Pictured above: Bahri Haliti interacts with his 2-year-old daughter Marjeta in their family’s living room. Bahri is one of 14 people living in their family’s farm house near the Ciciavica mountain range. (Michael Mason-D'Croz)
Bahri Haliti struggles to lead a family of 14 on land that has passed from father to son for generations. In 1999, Serbian attacks forced the family to leave its home for higher, safer ground - just to return to find the home destroyed by the Serbs.
Its home burned, all its possessions gone, this family rebuilt.
“It took us six months to rebuild our home” Bahri said.
Six months doesn’t do justice to the process that was – and has been – undertaken by Bahri and his family. Fourteen people live on the land – three generations – and they have only a three-room house completed.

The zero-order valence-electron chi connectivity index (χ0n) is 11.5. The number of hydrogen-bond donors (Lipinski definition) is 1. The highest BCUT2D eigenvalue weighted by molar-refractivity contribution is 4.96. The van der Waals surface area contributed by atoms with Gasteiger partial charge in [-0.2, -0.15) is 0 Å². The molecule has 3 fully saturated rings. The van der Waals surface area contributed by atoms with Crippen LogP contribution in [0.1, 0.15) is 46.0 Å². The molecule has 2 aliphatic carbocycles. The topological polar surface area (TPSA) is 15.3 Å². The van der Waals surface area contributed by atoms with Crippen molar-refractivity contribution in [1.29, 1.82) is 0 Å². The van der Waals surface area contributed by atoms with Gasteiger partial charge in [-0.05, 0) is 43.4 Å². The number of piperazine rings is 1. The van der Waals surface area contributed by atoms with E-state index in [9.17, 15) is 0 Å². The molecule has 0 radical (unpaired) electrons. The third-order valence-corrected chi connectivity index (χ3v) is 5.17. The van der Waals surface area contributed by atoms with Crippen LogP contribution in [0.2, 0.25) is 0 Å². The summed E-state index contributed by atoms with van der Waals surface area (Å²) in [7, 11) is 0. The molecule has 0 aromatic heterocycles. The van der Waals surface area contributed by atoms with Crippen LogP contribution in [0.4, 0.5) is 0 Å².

That is not enough room for everyone to sleep, so Bahri and his family took to building what they call “barracks” to house the rest. Two “barracks” later and they finally have a roof over every head. However, this roof is mostly plastic tarp, no proper roof for them all.
On top of all that, the family’s work horse recently died. It didn’t have the money to afford a new horse, and in came World Vision. With a loan, Bahri bought a new work horse.
Yes, things are looking up for Bahri. With the new horse, his brother’s new job, his father’s job, social security and him working the land, this large family is able to survive.
They are not rich in money, but the family life that they live is rich beyond that of most others in the world. Faced with adversity, Bahri and his family have made the best that they – or anyone else – could.
Bahri isn’t the only family struggling since the war; many families have to deal with loss of land and loved ones.